Changes in taste can make it difficult for your child to eat healthy foods and maintain their weight. If your child does not want to eat because of taste changes, you should speak to their doctor or treatment team, and possibly also a dietician.

 

Read more about the Effects, Signs and Symptoms, Causes, Diagnosis and Treatment and more regarding Taste Changes on our static page, Taste Changes in Childhood Cancer

 

Coping with Sleeping Problems: Insomnia in Childhood Cancer


distressed-teenage-girlSymptom Management, Palliative Care, or Supportive Care to relieve side-effects is an important part of cancer care and treatment and should always form part of the overall treatment plan.

Cancer and Cancer Treatment can cause a variety of sleeping problems such as Hypersomnia, Somnolence Syndrome, Nightmares, and Insomnia.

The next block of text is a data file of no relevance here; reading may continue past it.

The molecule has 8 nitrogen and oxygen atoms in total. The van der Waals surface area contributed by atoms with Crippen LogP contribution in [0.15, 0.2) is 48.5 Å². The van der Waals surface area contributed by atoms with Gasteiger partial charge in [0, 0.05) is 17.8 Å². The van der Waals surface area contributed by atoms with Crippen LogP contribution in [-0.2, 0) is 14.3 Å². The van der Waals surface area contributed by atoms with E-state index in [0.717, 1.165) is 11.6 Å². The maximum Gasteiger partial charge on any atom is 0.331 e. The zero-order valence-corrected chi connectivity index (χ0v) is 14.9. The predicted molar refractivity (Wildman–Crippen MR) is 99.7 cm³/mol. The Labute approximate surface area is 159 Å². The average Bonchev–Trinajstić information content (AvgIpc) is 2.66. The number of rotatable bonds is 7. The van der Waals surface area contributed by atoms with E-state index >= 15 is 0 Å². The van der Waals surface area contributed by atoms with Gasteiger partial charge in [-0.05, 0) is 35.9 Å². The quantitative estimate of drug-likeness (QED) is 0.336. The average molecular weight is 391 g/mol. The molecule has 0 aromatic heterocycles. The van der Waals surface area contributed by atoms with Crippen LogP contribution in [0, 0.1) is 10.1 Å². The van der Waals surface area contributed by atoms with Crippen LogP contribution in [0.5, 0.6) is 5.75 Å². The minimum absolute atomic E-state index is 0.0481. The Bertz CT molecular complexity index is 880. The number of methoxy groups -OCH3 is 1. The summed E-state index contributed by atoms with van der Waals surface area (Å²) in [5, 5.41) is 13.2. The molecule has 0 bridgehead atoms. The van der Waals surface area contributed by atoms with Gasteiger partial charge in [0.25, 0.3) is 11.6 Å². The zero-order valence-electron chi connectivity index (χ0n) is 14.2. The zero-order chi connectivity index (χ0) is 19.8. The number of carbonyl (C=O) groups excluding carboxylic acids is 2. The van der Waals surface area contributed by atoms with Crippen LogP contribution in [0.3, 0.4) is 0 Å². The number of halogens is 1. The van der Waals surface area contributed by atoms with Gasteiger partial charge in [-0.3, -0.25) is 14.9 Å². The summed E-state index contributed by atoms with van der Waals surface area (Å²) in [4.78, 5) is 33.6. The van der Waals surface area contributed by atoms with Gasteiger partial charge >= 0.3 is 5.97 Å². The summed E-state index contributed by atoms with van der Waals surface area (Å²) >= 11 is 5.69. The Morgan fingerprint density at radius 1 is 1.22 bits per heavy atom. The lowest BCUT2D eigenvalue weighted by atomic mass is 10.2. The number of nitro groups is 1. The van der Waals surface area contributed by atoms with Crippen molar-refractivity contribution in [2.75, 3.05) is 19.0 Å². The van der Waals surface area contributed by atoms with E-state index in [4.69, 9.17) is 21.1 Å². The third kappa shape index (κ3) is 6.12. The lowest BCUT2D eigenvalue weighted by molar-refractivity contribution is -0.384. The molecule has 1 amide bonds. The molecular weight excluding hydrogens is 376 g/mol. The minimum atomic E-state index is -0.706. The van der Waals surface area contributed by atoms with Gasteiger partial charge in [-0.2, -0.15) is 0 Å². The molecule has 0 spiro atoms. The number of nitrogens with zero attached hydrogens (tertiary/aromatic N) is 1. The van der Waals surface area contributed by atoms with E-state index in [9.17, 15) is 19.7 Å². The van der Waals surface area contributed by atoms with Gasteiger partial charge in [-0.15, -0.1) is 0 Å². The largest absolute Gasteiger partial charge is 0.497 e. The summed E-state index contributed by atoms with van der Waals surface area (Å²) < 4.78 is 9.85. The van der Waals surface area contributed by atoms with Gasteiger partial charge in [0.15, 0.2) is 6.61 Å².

Other factors that can also cause these sleeping problems include emotional concerns or medical conditions unrelated to cancer.

We will discuss Insomnia in this article – Hypersomnia, Somnolence Syndrome & Nightmares is dealt with on a separate Page.

Insomnia is defined as an inability to fall asleep or stay asleep; chronic sleeplessness. It could cause your child problems during the day such as low energy, fatigue, poor concentration, and irritability. Most people experience insomnia at some point in their lives; the risk of insomnia increases with age and with serious illnesses, such as cancer.